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Toyota Aygo 1.0 2018 Road Test

Traditionally, you don’t buy a Toyota with your heart. It’s a rational purchase, led by a reputation for reliability and value for money. There’s nothing wrong with that - just ask the brand’s legions of fiercely loyal buyers - but this approach won’t appeal to flakey millenials who change their cars (and, crucially, car brand) as often as they change their iPhones.

Enter the Aygo. Toyota’s affordable city car has been co-developed with Peugeot-Citroen since 2005, with a second-generation model arriving in 2014. Its quirky looks, no shortage of special editions and customisation options not to mention that ultra-important connectivity, means the Aygo’s been a success story for the brand. Around half of all sales are to new Toyota customers and, so far in 2018, it’s been enjoying the title of Britain’s best-selling city car ahead of the likes of the Hyundai i10, Kia Picanto and the Volkswagen Up trio.

In a bid to keep the Aygo competitive in such a strong sector, Toyota’s city car has been given a mild makeover. Changes aren’t obvious but are most noticeable at the front, where there’s an even more aggressive 3D ‘face’ incorporating revamped light clusters.

At the rear, the bumper remains the same but the taillights have been given a makeover. Cosmetically, it’s all fairly light stuff - strange, as it’s appearance which arguably matters the most in this sector.

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The biggest change is to the engine which, as before, is a three-cylinder, 1.0-litre petrol unit with a small power increase to 72PS. It’s the only engine available in the Aygo (Peugeot 108 and Citroen C1 buyers get a choice of this and a 1.2), while there’s a choice of a five-speed manual or x-shift automated manual transmission.

When you first try the Aygo, you’ll notice that the clutch pedal’s short travel means you need to be delicate to get it moving. Most drivers will end up giving it a lot of revs to get it rolling - and the three-cylinder engine is extremely vocal when you do so. Once up to speed, it’s just as noisy, even though Toyota says it’s added extra padding in the doors and behind the dash to improve refinement.

You don’t buy a car this size for sitting on the motorway, though - which is good, as it takes a lethargic 13.8 seconds to hit 62mph and slip roads can feel like a chore. Nor do you buy it for practicality, which is also good, because the Aygo isn’t exactly spacious.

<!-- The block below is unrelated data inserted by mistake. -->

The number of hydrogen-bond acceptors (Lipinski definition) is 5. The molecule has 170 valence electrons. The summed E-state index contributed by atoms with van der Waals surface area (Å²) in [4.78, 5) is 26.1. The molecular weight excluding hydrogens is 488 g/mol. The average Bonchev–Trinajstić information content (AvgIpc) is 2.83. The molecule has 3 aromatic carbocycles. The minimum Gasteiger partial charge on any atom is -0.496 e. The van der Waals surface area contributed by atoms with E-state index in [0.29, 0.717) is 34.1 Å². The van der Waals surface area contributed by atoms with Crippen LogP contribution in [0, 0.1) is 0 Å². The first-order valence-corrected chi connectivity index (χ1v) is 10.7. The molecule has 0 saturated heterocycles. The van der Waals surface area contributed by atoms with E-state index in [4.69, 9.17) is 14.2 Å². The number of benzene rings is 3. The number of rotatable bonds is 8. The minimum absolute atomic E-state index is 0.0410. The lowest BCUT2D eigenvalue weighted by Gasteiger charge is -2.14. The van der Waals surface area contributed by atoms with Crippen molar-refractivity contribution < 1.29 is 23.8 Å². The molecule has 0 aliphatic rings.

You can pick between three- and five-door models, while the boot is fairly small but big enough for a few shopping bags. You can always drop the rear seats should you need more space, but they don’t fold entirely flat and you’ll still struggle to carry anything longer than a small ironing board.

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Around town or on rural roads, the Aygo is fairly good fun to drive. The rev-hungry pulling away procedure isn’t the most relaxing, but all the controls are light and easy to operate. Don’t expect pin-sharp steering but the ride is excellent, as is visibility. The manual gear change is slick (something you can’t take for granted among city cars), while a tight turning circle and compact dimensions means you can thread the Aygo through city streets without worrying about losing door mirrors.

One gripe we have is with the seats. As with a lot of city cars, they’re not intended to be sat in for any period of time. Our discomfort might partly be down to the need to have the seat slightly more upright than we’d like - while the steering wheel moves up and down, it doesn’t adjust for reach.

City car buyers love technology, so all models but the entry-level X features a seven-inch touchscreen with DAB radio and a rearview camera. X-cite and X-clusive models get Android Auto and Apple CarPlay, while the X-plore gets navigation as standard. This technology works well, from our early drive, with the touchscreen system easy and intuitive to use.

There’s no real reason why you shouldn’t sign up for a PCP on a new Aygo, but many of its rivals are just better. While the Volkswagen Up, Seat Mii and Skoda Citigo are starting to get dated, they still feel more mature than the Aygo, while the latest Hyundai i10 and Kia Picanto are extremely good. The Aygo falls short slightly on its interior and the engine is noisy and lacks punch, but you may decide that you can live with that for its quirky appearance and low running costs.

The 2018 Toyota Aygo will go on sale on 1 July.

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